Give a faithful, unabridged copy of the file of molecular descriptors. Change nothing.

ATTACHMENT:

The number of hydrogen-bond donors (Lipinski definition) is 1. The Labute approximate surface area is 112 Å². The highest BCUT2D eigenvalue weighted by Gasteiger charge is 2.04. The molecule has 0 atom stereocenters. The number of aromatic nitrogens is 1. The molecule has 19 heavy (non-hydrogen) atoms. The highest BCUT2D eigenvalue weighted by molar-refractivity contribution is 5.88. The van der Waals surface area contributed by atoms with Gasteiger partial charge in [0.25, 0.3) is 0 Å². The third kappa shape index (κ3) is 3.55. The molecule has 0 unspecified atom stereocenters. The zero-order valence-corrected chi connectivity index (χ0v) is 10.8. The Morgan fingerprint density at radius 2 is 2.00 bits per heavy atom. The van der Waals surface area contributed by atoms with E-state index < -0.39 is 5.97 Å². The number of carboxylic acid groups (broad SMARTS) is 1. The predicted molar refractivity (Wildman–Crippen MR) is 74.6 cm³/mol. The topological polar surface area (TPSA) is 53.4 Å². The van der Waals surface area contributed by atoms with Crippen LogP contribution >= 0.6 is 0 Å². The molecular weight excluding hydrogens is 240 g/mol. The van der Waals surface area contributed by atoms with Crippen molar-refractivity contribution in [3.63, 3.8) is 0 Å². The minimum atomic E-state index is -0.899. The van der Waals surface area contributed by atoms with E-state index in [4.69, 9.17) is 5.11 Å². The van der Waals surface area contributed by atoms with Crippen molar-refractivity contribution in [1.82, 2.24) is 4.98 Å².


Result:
The number of hydrogen-bond donors (Lipinski definition) is 1. The Labute approximate surface area is 112 Å². The highest BCUT2D eigenvalue weighted by Gasteiger charge is 2.04. The molecule has 0 atom stereocenters. The number of aromatic nitrogens is 1. The molecule has 19 heavy (non-hydrogen) atoms. The highest BCUT2D eigenvalue weighted by molar-refractivity contribution is 5.88. The van der Waals surface area contributed by atoms with Gasteiger partial charge in [0.25, 0.3) is 0 Å². The third kappa shape index (κ3) is 3.55. The molecule has 0 unspecified atom stereocenters. The zero-order valence-corrected chi connectivity index (χ0v) is 10.8. The Morgan fingerprint density at radius 2 is 2.00 bits per heavy atom. The van der Waals surface area contributed by atoms with E-state index < -0.39 is 5.97 Å². The number of carboxylic acid groups (broad SMARTS) is 1. The predicted molar refractivity (Wildman–Crippen MR) is 74.6 cm³/mol. The topological polar surface area (TPSA) is 53.4 Å². The van der Waals surface area contributed by atoms with Crippen LogP contribution >= 0.6 is 0 Å². The molecular weight excluding hydrogens is 240 g/mol. The van der Waals surface area contributed by atoms with Crippen molar-refractivity contribution in [3.63, 3.8) is 0 Å². The minimum atomic E-state index is -0.899. The van der Waals surface area contributed by atoms with E-state index in [4.69, 9.17) is 5.11 Å². The van der Waals surface area contributed by atoms with Crippen molar-refractivity contribution in [1.82, 2.24) is 4.98 Å².